The next thing was months later, his management phoned us: would you be able to do a tour with us? So we played together for a tour, That's how it started. It came out of the air.


What do you like about working with him?
The great thing about working with Snowy is that he's very open to anything you play. In those 17 years we've played together, I discovered he really knows what he wants to hear and although he's not the type of guy who says: "hey I want you to play this!", in a way, it finally comes down to it but without taking away all the good stuff and ideas you bring in. And the great thing about him is that he is still able to play everything he wants to play without actually forcing us to just do what he thinks we should be doing. Which is great.

What I really admire the most about him is , I think this is one of those guys: He's a legend, he's big time, but he's got both feets on the ground and he's down to earth, and he's a very nice guy to travel with.
He's got a good sense of humor. I love the guy, He's great!


And now, about the Live Flames album. I can see that did the recording, the mixing and the mastering. I was really impressed with that.
Oh Thank you.

Can you tell me more about this side of your work?
As I told you before, I started to get interested in recording with cassette recorder. And I was always impressed by sound I had heard on records. So I started to work on it and that has always been one of my hobbies to do it. Once I got into many recordings sessions, I thought, Hey I want to do this also.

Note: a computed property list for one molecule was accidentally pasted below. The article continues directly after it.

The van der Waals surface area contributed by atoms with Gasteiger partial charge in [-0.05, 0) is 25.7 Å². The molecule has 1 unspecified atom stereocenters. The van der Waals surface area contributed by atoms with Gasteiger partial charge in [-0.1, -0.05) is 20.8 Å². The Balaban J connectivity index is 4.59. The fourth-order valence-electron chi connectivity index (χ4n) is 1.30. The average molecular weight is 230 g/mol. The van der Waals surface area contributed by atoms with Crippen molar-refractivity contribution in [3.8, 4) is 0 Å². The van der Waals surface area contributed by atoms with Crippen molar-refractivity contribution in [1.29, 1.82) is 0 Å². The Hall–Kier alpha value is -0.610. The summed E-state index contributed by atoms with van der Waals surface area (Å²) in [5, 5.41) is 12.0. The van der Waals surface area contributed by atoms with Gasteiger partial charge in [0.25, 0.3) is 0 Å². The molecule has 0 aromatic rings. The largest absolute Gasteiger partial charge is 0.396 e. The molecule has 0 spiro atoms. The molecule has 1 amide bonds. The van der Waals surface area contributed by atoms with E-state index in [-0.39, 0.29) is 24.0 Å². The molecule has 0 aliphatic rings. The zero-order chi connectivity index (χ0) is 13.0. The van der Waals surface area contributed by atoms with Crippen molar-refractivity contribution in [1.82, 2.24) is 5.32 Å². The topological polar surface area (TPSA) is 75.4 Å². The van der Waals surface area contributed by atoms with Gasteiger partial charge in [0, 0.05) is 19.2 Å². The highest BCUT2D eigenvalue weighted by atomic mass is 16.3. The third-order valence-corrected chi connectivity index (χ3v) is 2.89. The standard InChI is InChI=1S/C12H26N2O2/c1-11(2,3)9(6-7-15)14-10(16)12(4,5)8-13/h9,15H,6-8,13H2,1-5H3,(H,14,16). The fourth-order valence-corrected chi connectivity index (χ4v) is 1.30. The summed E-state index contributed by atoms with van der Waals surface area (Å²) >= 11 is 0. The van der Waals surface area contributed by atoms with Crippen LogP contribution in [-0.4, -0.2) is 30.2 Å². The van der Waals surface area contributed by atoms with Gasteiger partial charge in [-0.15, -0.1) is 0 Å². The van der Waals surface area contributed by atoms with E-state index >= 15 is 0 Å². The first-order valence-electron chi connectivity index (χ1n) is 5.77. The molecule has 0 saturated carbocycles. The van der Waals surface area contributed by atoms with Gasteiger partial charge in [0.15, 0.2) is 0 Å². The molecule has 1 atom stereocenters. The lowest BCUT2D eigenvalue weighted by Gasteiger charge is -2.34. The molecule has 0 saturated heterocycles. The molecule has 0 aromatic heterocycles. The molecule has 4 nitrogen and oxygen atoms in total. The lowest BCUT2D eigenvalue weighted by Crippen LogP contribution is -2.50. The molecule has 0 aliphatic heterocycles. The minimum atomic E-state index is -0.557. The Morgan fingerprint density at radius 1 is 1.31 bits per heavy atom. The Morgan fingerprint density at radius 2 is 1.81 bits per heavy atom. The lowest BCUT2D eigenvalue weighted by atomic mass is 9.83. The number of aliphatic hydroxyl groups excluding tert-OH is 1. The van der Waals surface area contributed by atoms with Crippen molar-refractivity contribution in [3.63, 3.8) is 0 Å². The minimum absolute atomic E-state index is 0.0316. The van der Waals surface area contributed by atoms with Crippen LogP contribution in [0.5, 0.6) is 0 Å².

So the engineering side, i got really into it. And i took my chance with many others artists, working late, and then the engineer got home, and I took over, this is how it started.

And now I've my own engineering room, I don't have a live room but I do have mobile equipement, not a mobile studio, but equipment I have in Flight cases, which I can take on the road.

I think what I like the most about it is working together with people. I also worked a lot on my own, you know it started : hey I can do all myself. But after a few years, I found out it's not what I like about recording. I like to catch the energy and the vibe of people playing together. It always comes back to that.


That's what I could read on your studio website about all these people your worked with, who says that you'are good to work with and stimulating them to do good music...
Yeah, I think recording is about trying to get the right energy on tape, and it's not about having great equipment, its about the people. If I had to do with a cassette player, I would do it again...

And so for the next White Flames record, will you be just the drummer, or also a engineer?
I don't know... That really depends on what Snowy has on its mind. In fact we are in the middle of a recording session of a proper album, but We started to work on it, and then Snowy went on tour with Roger Waters, so we had to delay it a little bit. We will work on it soon again and he has got all kinds af ideas that he wants to do, so...

I think what I like about playing on his albums is I have to concentrate on playing the drums. The Live album was easy, because I know the equipment works, so once it all installed, I just press the record button, leave it, and I concentrate on playing.

But in the sudio, it's different, you have to concentrate on creating new stuff. So it's very important to have a technician, a guy who knows what it will sound like, and when knows when to hit the button or not...


My last question is : you know how to record, how to play a lot instruments.
Did you ever think about doing some stuff on your own?
oh yeah, I thought about it a lot, for years and... No! ah,ah,ah... There's one project, where I do a lot of things, apart from playing drums: I write songs, and i've got a great singer that sings them, a guitar player who do the leads, I play only the chords... I see that as a project I'm involved in. But it's not playing drums, it's not like that. I can't think of a project playing the drums and call it my project because it ends up in doing your own music... What's the use. There's lot of great artist I play with anyway, so...

Well thank you Juan, Bye, Bye.
Bye, see you in Paris next Time... ...